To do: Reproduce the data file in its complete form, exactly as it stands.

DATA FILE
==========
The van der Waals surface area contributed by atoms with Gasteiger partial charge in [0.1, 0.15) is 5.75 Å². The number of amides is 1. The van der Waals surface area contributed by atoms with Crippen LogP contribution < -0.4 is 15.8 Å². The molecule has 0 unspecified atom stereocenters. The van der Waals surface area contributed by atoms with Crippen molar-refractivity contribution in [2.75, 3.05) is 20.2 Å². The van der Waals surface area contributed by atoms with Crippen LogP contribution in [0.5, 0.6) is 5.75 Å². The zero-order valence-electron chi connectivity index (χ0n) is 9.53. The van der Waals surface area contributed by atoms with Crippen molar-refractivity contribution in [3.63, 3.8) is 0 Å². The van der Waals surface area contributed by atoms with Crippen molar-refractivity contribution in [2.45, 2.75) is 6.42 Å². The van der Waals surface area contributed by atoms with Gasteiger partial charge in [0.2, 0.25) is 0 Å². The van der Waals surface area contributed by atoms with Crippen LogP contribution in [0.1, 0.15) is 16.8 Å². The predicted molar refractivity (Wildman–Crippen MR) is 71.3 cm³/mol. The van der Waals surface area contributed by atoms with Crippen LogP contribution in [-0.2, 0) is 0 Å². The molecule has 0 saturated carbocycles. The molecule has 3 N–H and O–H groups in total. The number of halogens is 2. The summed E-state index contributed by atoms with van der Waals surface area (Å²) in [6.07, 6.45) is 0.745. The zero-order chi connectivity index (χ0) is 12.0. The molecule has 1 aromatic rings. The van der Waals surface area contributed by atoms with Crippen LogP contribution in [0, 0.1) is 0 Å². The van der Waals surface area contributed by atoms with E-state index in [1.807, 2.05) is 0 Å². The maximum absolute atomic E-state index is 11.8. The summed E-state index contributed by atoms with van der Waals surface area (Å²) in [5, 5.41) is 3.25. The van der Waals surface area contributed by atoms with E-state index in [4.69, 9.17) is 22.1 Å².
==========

The van der Waals surface area contributed by atoms with Gasteiger partial charge in [0.1, 0.15) is 5.75 Å². The number of amides is 1. The van der Waals surface area contributed by atoms with Crippen LogP contribution < -0.4 is 15.8 Å². The molecule has 0 unspecified atom stereocenters. The van der Waals surface area contributed by atoms with Crippen molar-refractivity contribution in [2.75, 3.05) is 20.2 Å². The van der Waals surface area contributed by atoms with Crippen LogP contribution in [0.5, 0.6) is 5.75 Å². The zero-order valence-electron chi connectivity index (χ0n) is 9.53. The van der Waals surface area contributed by atoms with Crippen molar-refractivity contribution in [3.63, 3.8) is 0 Å². The van der Waals surface area contributed by atoms with Crippen molar-refractivity contribution in [2.45, 2.75) is 6.42 Å². The van der Waals surface area contributed by atoms with Gasteiger partial charge in [0.2, 0.25) is 0 Å². The van der Waals surface area contributed by atoms with Crippen LogP contribution in [0.1, 0.15) is 16.8 Å². The predicted molar refractivity (Wildman–Crippen MR) is 71.3 cm³/mol. The van der Waals surface area contributed by atoms with Crippen LogP contribution in [-0.2, 0) is 0 Å². The molecule has 0 saturated carbocycles. The molecule has 3 N–H and O–H groups in total. The number of halogens is 2. The summed E-state index contributed by atoms with van der Waals surface area (Å²) in [6.07, 6.45) is 0.745. The zero-order chi connectivity index (χ0) is 12.0. The molecule has 1 aromatic rings. The van der Waals surface area contributed by atoms with Crippen LogP contribution in [0, 0.1) is 0 Å². The van der Waals surface area contributed by atoms with E-state index in [1.807, 2.05) is 0 Å². The maximum absolute atomic E-state index is 11.8. The summed E-state index contributed by atoms with van der Waals surface area (Å²) in [5, 5.41) is 3.25. The van der Waals surface area contributed by atoms with E-state index in [4.69, 9.17) is 22.1 Å².